Tuesday, October 16, 2012

Need A Big Tree?

For six seasons, Baltimore County has held a Big Trees sale in an effort to put big, native trees in Maryland backyards. Since its inception in 2009, the program has sold more than 750 trees to Maryland residents, augmenting the state’s existing forests and moving Baltimore County closer to its pollution reduction goals.

Big trees are integral to the health of the Chesapeake Bay. Forests clean polluted air and water and offer food, shelter and rest stops to a range of wildlife.

But big trees can be hard to find. To provide homeowners with the native trees that have high habitat value and the heft that is needed to trap polluted runoff, species like pin oak, sugar maple and pitch pine are grown in a Middle River, Md., reforestation nursery. The one-acre nursery, managed by Baltimore County’s Department of Environmental Protection and Sustainability (EPS), began as a staging ground for large-scale plantings but soon expanded to meet a noticeable residential need...

Out of the 12 tree species that are up for sale, oaks remain the favorite.

Whether red, black, white or pin, oaks are often celebrated as the best big tree. Oaks thrive in a range of soils, drop acorns that feed squirrels, woodpeckers and raccoons and create a home for thousands of insects.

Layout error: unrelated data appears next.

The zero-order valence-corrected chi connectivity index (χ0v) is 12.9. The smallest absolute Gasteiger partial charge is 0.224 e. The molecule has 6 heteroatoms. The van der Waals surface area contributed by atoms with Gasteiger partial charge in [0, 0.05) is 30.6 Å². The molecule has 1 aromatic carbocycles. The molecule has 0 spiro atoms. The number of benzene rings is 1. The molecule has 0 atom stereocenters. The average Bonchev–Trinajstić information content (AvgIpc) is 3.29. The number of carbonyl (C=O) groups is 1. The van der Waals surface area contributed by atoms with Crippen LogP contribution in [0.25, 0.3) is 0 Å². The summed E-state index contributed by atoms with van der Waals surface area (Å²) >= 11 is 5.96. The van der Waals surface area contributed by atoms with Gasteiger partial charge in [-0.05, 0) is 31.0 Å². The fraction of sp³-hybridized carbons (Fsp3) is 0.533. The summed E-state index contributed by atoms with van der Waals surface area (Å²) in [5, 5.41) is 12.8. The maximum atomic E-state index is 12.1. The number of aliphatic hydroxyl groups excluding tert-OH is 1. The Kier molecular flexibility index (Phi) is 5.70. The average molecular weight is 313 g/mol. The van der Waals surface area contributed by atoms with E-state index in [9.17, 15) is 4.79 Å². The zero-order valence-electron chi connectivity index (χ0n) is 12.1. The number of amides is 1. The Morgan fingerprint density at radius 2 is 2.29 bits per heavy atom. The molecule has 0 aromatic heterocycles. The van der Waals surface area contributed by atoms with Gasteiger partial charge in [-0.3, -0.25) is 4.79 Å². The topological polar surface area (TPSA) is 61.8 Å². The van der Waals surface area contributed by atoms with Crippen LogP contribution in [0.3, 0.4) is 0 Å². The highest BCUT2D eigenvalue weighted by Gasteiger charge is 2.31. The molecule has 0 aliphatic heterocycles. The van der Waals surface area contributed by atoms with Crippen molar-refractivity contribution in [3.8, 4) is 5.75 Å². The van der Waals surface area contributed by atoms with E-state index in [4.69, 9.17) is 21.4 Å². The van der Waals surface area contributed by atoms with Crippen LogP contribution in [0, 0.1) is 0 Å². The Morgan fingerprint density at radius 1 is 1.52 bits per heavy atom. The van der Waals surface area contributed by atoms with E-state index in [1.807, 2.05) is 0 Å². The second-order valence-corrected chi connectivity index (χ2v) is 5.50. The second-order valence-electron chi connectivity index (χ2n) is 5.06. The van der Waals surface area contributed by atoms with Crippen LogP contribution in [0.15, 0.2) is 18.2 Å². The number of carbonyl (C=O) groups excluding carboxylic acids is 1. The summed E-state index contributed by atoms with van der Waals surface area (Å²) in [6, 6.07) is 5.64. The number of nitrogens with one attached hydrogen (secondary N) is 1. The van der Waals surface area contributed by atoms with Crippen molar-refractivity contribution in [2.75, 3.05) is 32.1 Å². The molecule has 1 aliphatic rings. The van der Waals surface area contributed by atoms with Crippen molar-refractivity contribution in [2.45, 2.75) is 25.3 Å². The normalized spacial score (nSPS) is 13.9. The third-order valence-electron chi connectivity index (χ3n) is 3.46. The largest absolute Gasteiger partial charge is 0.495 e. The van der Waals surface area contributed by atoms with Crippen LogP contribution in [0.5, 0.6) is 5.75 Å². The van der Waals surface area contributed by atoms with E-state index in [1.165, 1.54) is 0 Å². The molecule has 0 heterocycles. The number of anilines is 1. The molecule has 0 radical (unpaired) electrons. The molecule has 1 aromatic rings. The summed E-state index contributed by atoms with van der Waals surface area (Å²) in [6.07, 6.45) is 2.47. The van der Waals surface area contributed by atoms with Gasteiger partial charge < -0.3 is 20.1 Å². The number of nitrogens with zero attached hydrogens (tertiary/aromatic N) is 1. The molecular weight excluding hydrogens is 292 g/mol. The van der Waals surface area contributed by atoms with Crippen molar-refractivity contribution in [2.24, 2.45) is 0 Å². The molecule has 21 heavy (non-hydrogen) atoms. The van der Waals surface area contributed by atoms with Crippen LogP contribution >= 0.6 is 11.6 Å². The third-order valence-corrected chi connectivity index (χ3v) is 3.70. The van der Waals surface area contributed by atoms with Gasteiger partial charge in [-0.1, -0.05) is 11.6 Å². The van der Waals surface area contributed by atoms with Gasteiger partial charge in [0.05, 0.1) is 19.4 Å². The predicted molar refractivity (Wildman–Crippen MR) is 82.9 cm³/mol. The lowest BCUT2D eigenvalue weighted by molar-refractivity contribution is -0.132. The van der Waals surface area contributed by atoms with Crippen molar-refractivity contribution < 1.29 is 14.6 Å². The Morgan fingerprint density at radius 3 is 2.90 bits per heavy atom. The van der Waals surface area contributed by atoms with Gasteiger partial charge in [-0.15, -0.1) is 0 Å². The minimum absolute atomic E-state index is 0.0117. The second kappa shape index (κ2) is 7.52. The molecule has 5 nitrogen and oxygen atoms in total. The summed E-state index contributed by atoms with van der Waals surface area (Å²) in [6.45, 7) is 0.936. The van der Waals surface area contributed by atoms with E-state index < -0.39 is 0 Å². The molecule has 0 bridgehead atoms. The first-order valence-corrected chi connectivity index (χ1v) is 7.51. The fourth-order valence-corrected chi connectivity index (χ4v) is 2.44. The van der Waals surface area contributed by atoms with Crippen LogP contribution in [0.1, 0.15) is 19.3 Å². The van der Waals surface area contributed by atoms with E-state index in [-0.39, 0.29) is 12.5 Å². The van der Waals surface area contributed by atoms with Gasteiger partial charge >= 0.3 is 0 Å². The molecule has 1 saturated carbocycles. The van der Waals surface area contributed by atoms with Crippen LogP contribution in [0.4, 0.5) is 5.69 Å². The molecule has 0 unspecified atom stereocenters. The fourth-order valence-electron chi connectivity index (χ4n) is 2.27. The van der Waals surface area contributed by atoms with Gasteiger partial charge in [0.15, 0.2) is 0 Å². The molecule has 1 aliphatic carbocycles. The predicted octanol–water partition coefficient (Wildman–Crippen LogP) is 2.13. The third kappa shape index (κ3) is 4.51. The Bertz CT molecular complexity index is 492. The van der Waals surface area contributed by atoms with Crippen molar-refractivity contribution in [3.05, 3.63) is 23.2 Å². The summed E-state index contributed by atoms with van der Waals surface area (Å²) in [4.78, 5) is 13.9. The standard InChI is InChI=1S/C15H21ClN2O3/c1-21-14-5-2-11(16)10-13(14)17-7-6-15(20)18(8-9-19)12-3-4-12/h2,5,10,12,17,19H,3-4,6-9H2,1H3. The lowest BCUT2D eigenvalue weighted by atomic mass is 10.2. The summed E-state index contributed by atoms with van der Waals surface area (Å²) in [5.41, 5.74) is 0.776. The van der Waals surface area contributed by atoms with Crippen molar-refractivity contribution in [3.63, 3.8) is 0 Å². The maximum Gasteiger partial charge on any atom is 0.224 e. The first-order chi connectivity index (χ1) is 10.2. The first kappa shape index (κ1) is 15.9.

We have so many acorns on the ground now, it's like walking on ball bearings.

Discussing the oak, Moore mentions University of Delaware professor Doug Tallamy. The entomologist once wrote that a single oak tree can support more than 500 species of caterpillars, which will in turn feed countless insect-loving animals.

But can one big tree make a difference for the Bay? Moore nodded: “Every little bit helps.”
Speaking of big oaks, a big oak that that has been dead for a few years finally fell in our side yard, while we were off in Italy.  It demolished our backyard dog fence in two places. Fortunately, or not, we no longer need the fence, since Skye never goes down stairs to get out anymore (her arthritic hips have her leery of stairs).

After I get rid of the debris (it's pretty rotten), I'll have to evaluate the area and see if we need to plant a big tree to fill in, or if the existing trees in the vicinity look like they are capable of filling in the canopy.

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